Glenn A. Haman

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CIVIL WAR HOME PAGE

DIVIDED LOYALTIES FOR OUR NATION


Why the Civil War theme?

The American Civil War was without question the most well documented event in our nations history. The stories of these men on both sides of the line can never be forgotten. Almost as many Americans were killed in The Civil War as all other American wars put together. It is often referred to as the first modern war, because of the numerous inventions that were developed during that period. Among them were the repeating rifle and the camera. It is the photographs that will lead the future generations to ask why? Being born and raised in south-central PA., my interest in the war has come very naturally. I would like to share a small part of my interest throughout my web site. I hope you enjoy!


About Myself

I was born and raised in Franklin County PA., just north of the famous Mason-Dixon Line. After graduating from James Buchanan High School, in Mercersburg, I took a job for a local lumber company. I would then move on to a large manufacturing company. After working in a Technical Support position I have recently accepted employment at Target Distribution Center T589. I am a graduate of the computer specialist program at Thompson Institute in Chambersburg,where I received a 4.0 GPA for my efforts. After class I usually went next door to Golds Gym and had a good workout. (I still go as much as possible) I'm a dedicated outdoorsman, and spend a lot of time hiking, fishing, and hunting. I'm a member of the Cumberland Valley Civil War Round Table in Chambersburg PA. I've spent countless hours tramping the battlefields of Gettysburg and Antietam.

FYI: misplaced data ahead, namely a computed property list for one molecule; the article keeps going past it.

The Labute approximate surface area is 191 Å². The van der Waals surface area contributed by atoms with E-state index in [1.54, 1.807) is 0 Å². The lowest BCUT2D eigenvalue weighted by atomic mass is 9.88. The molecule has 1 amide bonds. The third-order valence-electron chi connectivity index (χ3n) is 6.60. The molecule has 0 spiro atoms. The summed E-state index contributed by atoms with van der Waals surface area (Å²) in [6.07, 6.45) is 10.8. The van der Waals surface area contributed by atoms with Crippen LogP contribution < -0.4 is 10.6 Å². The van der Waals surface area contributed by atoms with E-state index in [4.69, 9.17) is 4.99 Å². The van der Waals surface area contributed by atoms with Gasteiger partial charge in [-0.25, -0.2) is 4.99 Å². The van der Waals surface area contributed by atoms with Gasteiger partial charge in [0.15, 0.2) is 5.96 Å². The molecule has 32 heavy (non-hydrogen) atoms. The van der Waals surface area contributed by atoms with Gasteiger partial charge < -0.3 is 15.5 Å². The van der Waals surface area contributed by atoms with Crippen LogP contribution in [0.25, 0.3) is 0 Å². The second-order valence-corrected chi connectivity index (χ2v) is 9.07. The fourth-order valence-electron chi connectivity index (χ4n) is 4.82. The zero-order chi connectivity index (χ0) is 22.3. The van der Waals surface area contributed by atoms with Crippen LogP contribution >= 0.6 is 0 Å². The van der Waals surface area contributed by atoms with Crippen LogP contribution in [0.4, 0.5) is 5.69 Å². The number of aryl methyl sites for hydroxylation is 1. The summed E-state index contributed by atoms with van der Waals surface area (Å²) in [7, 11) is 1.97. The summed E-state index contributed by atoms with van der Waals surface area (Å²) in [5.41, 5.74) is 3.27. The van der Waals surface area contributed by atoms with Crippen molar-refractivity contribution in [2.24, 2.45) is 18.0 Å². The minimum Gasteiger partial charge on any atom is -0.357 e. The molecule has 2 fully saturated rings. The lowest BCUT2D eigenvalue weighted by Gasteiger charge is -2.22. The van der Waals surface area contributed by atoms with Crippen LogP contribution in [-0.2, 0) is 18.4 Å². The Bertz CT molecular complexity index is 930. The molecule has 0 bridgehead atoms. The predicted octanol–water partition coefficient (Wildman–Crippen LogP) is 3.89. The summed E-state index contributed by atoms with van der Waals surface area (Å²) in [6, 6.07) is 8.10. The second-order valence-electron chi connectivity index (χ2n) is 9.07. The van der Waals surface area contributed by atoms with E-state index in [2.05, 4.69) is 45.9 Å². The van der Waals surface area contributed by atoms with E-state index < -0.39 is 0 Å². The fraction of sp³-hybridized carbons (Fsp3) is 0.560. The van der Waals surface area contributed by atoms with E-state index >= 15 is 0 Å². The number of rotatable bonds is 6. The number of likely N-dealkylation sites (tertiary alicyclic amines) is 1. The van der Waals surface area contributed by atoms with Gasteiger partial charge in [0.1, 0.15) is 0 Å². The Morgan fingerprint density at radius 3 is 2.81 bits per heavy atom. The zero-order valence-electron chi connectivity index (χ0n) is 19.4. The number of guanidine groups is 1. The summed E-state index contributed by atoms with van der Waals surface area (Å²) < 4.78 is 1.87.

One Who Served

I am very proud of the fact that I had an ancestor involved in the war. My great-grandfather, Peter Andrews, enlisted in Company I, 7th Maryland Infantry, at the ripe old age of 17. Although born in PA., Peter was residing in Hagerstown, MD. at the time of the war. Maryland was a border state with divided loyalties, and he cast his lot with the Union. In 1864, as a member of The United States 5th Army Corps, he fought in the battles of The Wilderness, and Spotsylvania Courthouse VA., being severely wounded in the latter.In my correspondence with the National Archives, I learned that he suffered a gunshot wound to the right side of his body at the ninth rib. The ball entered the front of his body and exited out the back. He recovered from his wound and participated in the campaigns of Petersburg and Appomattox. He lived until 1918, when his youngest son James, my grandfather, was oversees fighting another enemy, in another war.

The Bloody Angle, Spotsylvania Courthouse Virginia.


  OUR CIVIL WAR HERITAGE  

For four long years the bloody war raged across Franklin County's landscape! Chambersburg was occupied three times by the confederates. In 1862 Confederate General J.E.B. Stuart raided the town. In 1863 Confederate General Robert E. Lee and the Army Of Northeren Virginia passed through on the way to Gettysburg. Then finally in 1864, in reprisal for destruction in the Shenandoah Valley by Union Forces, Confederate General John McCausland burned the town. It was the only northeren town so destroyed during the war.

The images below show the destructive aftermath!

THE BANK OF CHAMBERSBURG THE FRANKLIN COUNTY COURTHOUSE MAIN STREET


Did You Know That?


Joshua L. Chamberlain    Richard S. Ewell    Pennsylvania Bucktails

Colonel Edward Cross    George E. Pickett

Books on Gettysburg

PEACE ETERNAL

Please visit the other pages on my web site !

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GLENN A. HAMAN       Web Page Author